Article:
She was done no favours by being allowed to try to beat the men before she'd learned to beat the women. She was done no favours by Nike, who gave her all that cash before she'd really done anything in the game. It worked for Tiger, but he was different. He'd been a proven and consistent winner at every level before turning pro. He was ready.

I see she has been playing pretty well lately. But she isn't seemingly ever going to be a dominant player. That train has likely already left the station. I was happy to see her win a Major. I'm happy any time she manages to win. But, for Michelle, winning is hard. Yesterday, at the KPMG event, she said in a post-round interview that she had played well but didn't make any putts. Funny that: you hear the same thing every day in countless clubhouses over a pint of beer.

You hear players talking about how they coulda, shoulda, or woulda played well if only they'd made more putts. This, as though putting was not as important a reflection upon your ability as a golfer as hitting great drives, or towering four irons. But the fact is that putting is, like it or not, one of the biggest parts of the game. If you can't putt, you're not really a good golfer. If you can't putt, according to Bobby Jones, you had better learn.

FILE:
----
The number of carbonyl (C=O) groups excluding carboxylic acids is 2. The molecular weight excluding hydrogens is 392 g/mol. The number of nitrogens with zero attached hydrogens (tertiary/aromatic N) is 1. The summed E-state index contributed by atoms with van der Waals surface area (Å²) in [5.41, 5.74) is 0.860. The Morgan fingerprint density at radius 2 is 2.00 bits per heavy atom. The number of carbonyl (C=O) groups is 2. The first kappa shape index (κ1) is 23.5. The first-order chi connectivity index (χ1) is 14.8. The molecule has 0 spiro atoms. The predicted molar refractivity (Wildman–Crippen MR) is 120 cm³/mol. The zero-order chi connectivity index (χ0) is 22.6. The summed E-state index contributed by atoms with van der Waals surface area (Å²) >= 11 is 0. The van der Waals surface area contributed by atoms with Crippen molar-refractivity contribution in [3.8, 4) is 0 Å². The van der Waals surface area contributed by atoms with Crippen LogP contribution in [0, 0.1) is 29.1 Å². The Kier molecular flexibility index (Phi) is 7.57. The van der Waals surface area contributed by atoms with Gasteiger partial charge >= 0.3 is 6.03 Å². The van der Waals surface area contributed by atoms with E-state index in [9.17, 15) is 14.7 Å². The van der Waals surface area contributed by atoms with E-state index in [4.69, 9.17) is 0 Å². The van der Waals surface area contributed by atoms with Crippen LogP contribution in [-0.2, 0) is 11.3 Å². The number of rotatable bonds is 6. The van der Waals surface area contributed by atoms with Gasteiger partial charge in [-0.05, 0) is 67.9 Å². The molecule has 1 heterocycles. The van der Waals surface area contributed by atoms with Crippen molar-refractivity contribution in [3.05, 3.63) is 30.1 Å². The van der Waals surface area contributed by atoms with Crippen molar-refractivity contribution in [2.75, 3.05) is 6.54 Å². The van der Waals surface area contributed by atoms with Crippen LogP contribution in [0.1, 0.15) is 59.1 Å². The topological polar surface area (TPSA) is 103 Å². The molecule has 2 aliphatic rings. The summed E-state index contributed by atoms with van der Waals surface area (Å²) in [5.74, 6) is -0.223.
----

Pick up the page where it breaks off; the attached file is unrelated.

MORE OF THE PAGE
I watched Michelle hitting balls earlier today. She looks so stiff, so rigid, and so tight. There's no flow to her swing. I remarked on Twitter that she looked like a cat in a hot tin roof. She's so obviously trying to force the ball to obey, rather than letting it go. I wish she could just relax a little and trust her swing and the club to do a bit more of the work. She's an obvious talent, if she'd only get out if her own way a bit.

To watch her on the greens is often painful. Michelle looks so uncomfortable. She looks so mechanical. She always looks to me like she's not trying to make putts; she's trying not to miss them. You can't putt well with that approach. You can't play golf trying not to do anything.

I bet you Bobby Jones would offer Michelle some excellent advice. On the putting green, he'd tell her to pick her line and speed, then just make a committed stroke; and let the damned ball go hang if it wants to. In the long game, I'm sure he'd tell her to relax. Tight muscles just don't perform well in golf. 

It's obvious that Michelle Wie is no quitter. She's a hard worker. And she probably still loves the game; because Nike saw to it that she could retire any time she wanted to. I think she's also a nice person. The other players seem to genuinely like her.

If I could advise her--and I know full well there's no reason she should listen to the likes of me--I'd tell her to relax and have fun. She's won her Major. She's probably never going to be the best player out there. But she's pretty darned good. And she's not going to win more often by trying harder. That's pretty obvious. I think she might actually win more often by trying a bit less. 

She needs to get the advice Stewart Maiden once sent Bobby Jones in a telegram: "Hit 'em hard. They'll land somewhere." That applies on the putting green as much as on the tee. As the Babe might have told her, she should just "loosen up that girdle and give it a rip"!